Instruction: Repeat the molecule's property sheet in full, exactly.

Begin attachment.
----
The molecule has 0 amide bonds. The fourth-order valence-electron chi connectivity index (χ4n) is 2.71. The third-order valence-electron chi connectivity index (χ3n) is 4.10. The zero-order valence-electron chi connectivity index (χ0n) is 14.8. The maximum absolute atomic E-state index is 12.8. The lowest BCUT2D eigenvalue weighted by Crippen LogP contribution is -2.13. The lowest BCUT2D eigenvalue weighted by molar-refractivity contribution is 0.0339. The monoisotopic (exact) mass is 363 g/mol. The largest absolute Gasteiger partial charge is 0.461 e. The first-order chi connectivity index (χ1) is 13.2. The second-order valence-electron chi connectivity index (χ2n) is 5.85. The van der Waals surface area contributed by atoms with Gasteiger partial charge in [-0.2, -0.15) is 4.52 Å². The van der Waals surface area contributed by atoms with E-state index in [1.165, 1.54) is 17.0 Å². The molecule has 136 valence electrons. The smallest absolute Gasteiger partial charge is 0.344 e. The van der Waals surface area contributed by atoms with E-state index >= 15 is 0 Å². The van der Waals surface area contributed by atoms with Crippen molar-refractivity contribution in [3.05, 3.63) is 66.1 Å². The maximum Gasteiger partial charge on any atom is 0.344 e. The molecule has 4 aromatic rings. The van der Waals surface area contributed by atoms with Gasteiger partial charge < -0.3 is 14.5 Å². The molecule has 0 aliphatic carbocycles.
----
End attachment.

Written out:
The molecule has 0 amide bonds. The fourth-order valence-electron chi connectivity index (χ4n) is 2.71. The third-order valence-electron chi connectivity index (χ3n) is 4.10. The zero-order valence-electron chi connectivity index (χ0n) is 14.8. The maximum absolute atomic E-state index is 12.8. The lowest BCUT2D eigenvalue weighted by Crippen LogP contribution is -2.13. The lowest BCUT2D eigenvalue weighted by molar-refractivity contribution is 0.0339. The monoisotopic (exact) mass is 363 g/mol. The largest absolute Gasteiger partial charge is 0.461 e. The first-order chi connectivity index (χ1) is 13.2. The second-order valence-electron chi connectivity index (χ2n) is 5.85. The van der Waals surface area contributed by atoms with Gasteiger partial charge in [-0.2, -0.15) is 4.52 Å². The van der Waals surface area contributed by atoms with E-state index in [1.165, 1.54) is 17.0 Å². The molecule has 136 valence electrons. The smallest absolute Gasteiger partial charge is 0.344 e. The van der Waals surface area contributed by atoms with E-state index >= 15 is 0 Å². The van der Waals surface area contributed by atoms with Crippen molar-refractivity contribution in [3.05, 3.63) is 66.1 Å². The maximum Gasteiger partial charge on any atom is 0.344 e. The molecule has 4 aromatic rings. The van der Waals surface area contributed by atoms with Gasteiger partial charge < -0.3 is 14.5 Å². The molecule has 0 aliphatic carbocycles.